FedEx hosts an annual small business grant contest that awards small business owners money and insight from FedEx experts to help grow their companies. This grant contest is open to U.S.-based for-profit small businesses that have fewer than 99 employees, are actively shipping with FedEx, and have been selling a product or service for at least six months from the start of the contest. 

The amount of grant money awarded changes every year, but past winners have received $50,000 for first place with additional prizes of $20,000 for up to nine runners-up. Check the website for entry deadlines and more details. 

Grants and training opportunities for women-owned businesses

These are just some of the funding and training opportunities set aside specifically for women entrepreneurs:

SBA Office of Women’s Business Ownership

The SBA helps women entrepreneurs on their journey toward owning successful businesses and remaining competitive in the marketplace. The Office of Women’s Business Ownership has programs designed to help women entrepreneurs with business training, federal contracts, and access to credit and capital. 

The Amber Grant Foundation

The Amber Grant Foundation awards a minimum of $30,000 each month to women-owned businesses, along with three $25,000 annual grants at the end of each calendar year. For-profit and nonprofit organizations alike are eligible to apply, as are pre-revenue startups.

Grants and training opportunities for minority-owned businesses

Businesses owned by Black, Latino/a/x, Asian American and other minority entrepreneurs can leverage the following resources: 

Minority Business Development Agency

The Minority Business Development Agency (MBDA), a branch of the U.S. Department of Commerce and the National Association of Investment Companies, is the largest grant opportunity for minority-owned small businesses seeking a grant award and other financial opportunities.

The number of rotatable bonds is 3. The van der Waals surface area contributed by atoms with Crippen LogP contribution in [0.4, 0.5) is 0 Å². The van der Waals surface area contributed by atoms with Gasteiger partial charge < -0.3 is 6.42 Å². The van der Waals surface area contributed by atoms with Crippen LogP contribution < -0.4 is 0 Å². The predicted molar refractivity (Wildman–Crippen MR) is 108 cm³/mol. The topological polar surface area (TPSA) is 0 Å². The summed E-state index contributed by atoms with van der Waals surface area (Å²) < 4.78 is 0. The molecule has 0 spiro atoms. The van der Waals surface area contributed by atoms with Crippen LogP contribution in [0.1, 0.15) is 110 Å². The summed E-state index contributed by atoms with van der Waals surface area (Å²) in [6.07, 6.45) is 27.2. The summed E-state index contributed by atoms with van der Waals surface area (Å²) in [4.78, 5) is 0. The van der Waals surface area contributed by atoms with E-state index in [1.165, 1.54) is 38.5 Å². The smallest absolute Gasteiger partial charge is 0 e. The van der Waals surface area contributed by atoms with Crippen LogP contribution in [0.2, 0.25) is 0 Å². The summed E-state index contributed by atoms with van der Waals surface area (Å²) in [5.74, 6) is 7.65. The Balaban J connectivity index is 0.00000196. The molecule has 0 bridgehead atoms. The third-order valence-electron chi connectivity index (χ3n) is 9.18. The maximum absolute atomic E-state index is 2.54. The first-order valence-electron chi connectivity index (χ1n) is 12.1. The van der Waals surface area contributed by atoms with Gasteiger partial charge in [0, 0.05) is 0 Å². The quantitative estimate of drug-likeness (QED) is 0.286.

Visit the website to learn about applying for current MBDA grants. For counseling and more information on financing a minority-owned business, find your local Minority Business Center

Operation HOPE Small Business Development Program

Operation HOPE is a small business development initiative designed to provide minority-owned businesses with the necessary financial services to thrive in the marketplace. One component of Operation Hope’s program features the 1MBB (1 Million Black Businesses) initiative, which offers an eight-week Small Business Development workshop focused on giving new entrepreneurs the skills to handle small business ownership.  

8(a) Business Development Program

The SBA’s 8(a) program helps minority-owned businesses and other small businesses owned by economically disadvantaged people compete for government contracts. The program can also help minorities form joint ventures with established businesses through the SBA’s mentor-protege program. 

You must be certified to participate in the 8(a) program. To become certified, visit; you will also need to create a profile at If you’re accepted into the program, your certification will last for a maximum of nine years. However, you’ll need to complete annual reviews to maintain good standing in the program. 

Grants and training opportunities for veteran-owned businesses

Veteran entrepreneurs can explore these funding opportunities and resources:

SBA Office of Veterans Business Development

The SBA offers support for veteran-owned businesses looking for funding programs, training and federal contracting opportunities. The Office of Veterans Business Development is specifically devoted to veteran entrepreneurship, service-disabled veterans, active-duty service members, transitioning service members, and their dependents or survivors. 

Veterans Business Fund

The Veterans Business Fund nonprofit was created because of the high unemployment rate among veterans. Many veterans could become successful small business owners but lack access to startup capital or don’t qualify for a small business loan. Visit the website to apply for funding.

Boots to Business